Skip to main content

This is England: The light shone in the darkness, and the darkness has not overcome/understood it

(This is England '88, Channel 4 2011)

Whatever Meadows believes about Christmas he certainly seems to 'get it' in a way that the rest of the world (including lots of us 'in the church') have either missed or prefer to ignore.

His latest 3-part installment in the 'This is England' story had me gripped…with desperation for the plight of his characters, remembered pain from shared experiences*, fearful glimmers of hope as I dared to believe that they might make it through the darkness after all…

Although the redemptive plot elements primarily focus on human forgiveness and restoration of relationship, Meadows does not exalt this to the position of a be-all-and-end-all fix-it for his characters. Woody and Lol, in particular, end up poignantly reminiscent of Adam and Eve at the end of Paradise Lost: "hand in hand, with wandering steps and slow".

Moreover, he explicitly deals with the 'what if?' of Jesus - recognising the need, the darkness, the yearning of the world, recognising the implications of the Incarnation 'if true', unafraid to grapple with that 'if' and leave it as an open question. Wow. No nice, tidy, historically-edited Nativity in the corner of a TV 'Christmas special' - instead, an absolutely gut wrenching sequence in which scenes of Lol having her stomach pumped, accompanied by flashbacks of the absolute horror of the life she was trying to escape, were juxtaposed with crucifixion imagery and again with the steadfastness of her friend in prayer for her.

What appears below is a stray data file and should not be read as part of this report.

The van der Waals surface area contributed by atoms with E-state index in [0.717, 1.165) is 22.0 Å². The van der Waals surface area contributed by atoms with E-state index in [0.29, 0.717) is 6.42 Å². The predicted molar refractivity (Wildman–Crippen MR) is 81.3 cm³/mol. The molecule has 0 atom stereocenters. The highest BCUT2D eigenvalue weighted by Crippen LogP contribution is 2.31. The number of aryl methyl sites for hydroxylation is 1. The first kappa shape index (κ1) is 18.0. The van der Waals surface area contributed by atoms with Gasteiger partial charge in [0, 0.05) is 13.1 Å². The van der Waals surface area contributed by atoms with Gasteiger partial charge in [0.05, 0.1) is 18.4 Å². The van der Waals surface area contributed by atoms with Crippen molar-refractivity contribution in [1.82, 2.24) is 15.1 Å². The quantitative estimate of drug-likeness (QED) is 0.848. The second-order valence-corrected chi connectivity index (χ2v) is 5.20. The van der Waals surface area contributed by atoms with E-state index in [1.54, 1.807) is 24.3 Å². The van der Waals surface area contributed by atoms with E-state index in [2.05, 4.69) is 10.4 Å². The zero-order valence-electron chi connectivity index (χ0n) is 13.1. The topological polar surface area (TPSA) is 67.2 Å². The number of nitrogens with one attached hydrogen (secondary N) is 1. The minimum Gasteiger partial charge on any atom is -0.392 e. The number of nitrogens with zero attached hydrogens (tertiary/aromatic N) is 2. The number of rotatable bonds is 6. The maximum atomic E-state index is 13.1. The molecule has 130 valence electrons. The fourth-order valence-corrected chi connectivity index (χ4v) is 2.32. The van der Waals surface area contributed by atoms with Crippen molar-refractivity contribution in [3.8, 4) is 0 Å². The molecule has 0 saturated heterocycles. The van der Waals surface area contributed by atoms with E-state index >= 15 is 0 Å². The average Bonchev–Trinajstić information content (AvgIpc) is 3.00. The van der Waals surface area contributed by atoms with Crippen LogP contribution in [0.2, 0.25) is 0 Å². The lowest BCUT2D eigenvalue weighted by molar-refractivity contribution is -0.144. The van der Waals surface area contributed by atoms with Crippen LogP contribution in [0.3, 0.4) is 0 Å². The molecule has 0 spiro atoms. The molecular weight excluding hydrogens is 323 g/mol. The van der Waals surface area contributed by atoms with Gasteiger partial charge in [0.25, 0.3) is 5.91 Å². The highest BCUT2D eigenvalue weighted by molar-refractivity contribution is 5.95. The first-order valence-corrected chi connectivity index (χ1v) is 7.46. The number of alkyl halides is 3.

Meadows seems sympathetic to but not simplistic about the possiblity of 'divine intervention'. On the one hand we could infer that the prayers are answered; but to me there was an unmistakeable element of accusation/questioning towards God in the contrast between Lol's torment and the arguably overly simple solutions offered by 'faith' - why all this suffering in the first place? Even if Jesus was/is who he said he was/is, can that possibly make all this OK?

Watching this reminded me of the faithfulness of God in the darker and bleaker stretches of my own journey. I hardly ever saw it at the time, but I am utterly confident that the 'slow miracle' of the last few years is not something that happened by chance and it certainly wasn't the result of my own efforts…

Back to John 1 to conclude. Apparently (well, according to Don Carson), the word in verse 5 has two meanings, and that we should take them both: "The light shines in the darkness, and the darkness has not understood it", and "The light shines in the darkness, and the darkness has not overcome it". The two together rather nicely sum up "This is England '88"…anguish and searching and uncertainty on the one hand; at least the glimmers of triumphant hope on the other.

*Oops, just realised that's in danger of being interpreted too specifically/dramatically...I'm not suggesting my life bears comparison with the central themes.

Comments

Popular posts from this blog